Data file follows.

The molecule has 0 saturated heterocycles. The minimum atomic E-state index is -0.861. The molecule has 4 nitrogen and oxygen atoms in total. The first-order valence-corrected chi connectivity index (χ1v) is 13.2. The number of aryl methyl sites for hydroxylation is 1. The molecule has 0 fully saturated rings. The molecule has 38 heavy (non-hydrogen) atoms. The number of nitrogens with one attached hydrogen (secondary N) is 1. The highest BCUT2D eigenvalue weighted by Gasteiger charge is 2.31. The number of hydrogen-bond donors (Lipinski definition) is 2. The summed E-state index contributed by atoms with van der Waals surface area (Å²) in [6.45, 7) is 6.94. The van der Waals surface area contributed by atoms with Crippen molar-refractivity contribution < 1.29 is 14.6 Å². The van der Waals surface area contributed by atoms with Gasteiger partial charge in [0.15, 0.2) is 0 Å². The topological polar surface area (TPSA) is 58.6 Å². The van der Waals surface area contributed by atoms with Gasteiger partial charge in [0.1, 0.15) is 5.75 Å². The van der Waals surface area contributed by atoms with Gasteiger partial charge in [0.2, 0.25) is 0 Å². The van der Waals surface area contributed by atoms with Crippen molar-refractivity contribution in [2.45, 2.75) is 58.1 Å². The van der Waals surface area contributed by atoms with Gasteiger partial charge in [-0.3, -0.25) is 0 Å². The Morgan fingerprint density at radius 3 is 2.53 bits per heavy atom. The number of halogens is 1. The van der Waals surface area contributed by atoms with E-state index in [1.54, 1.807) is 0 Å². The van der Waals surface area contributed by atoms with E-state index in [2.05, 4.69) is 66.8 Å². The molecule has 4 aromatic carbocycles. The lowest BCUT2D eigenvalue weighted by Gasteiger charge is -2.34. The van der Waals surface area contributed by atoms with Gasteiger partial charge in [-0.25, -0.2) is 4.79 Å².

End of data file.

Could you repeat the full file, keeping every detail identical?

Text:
The molecule has 0 saturated heterocycles. The minimum atomic E-state index is -0.861. The molecule has 4 nitrogen and oxygen atoms in total. The first-order valence-corrected chi connectivity index (χ1v) is 13.2. The number of aryl methyl sites for hydroxylation is 1. The molecule has 0 fully saturated rings. The molecule has 38 heavy (non-hydrogen) atoms. The number of nitrogens with one attached hydrogen (secondary N) is 1. The highest BCUT2D eigenvalue weighted by Gasteiger charge is 2.31. The number of hydrogen-bond donors (Lipinski definition) is 2. The summed E-state index contributed by atoms with van der Waals surface area (Å²) in [6.45, 7) is 6.94. The van der Waals surface area contributed by atoms with Crippen molar-refractivity contribution < 1.29 is 14.6 Å². The van der Waals surface area contributed by atoms with Gasteiger partial charge in [0.15, 0.2) is 0 Å². The topological polar surface area (TPSA) is 58.6 Å². The van der Waals surface area contributed by atoms with Gasteiger partial charge in [0.1, 0.15) is 5.75 Å². The van der Waals surface area contributed by atoms with Gasteiger partial charge in [0.2, 0.25) is 0 Å². The van der Waals surface area contributed by atoms with Crippen molar-refractivity contribution in [2.45, 2.75) is 58.1 Å². The van der Waals surface area contributed by atoms with Gasteiger partial charge in [-0.3, -0.25) is 0 Å². The Morgan fingerprint density at radius 3 is 2.53 bits per heavy atom. The number of halogens is 1. The van der Waals surface area contributed by atoms with E-state index in [1.54, 1.807) is 0 Å². The van der Waals surface area contributed by atoms with E-state index in [2.05, 4.69) is 66.8 Å². The molecule has 4 aromatic carbocycles. The lowest BCUT2D eigenvalue weighted by Gasteiger charge is -2.34. The van der Waals surface area contributed by atoms with Gasteiger partial charge in [-0.25, -0.2) is 4.79 Å².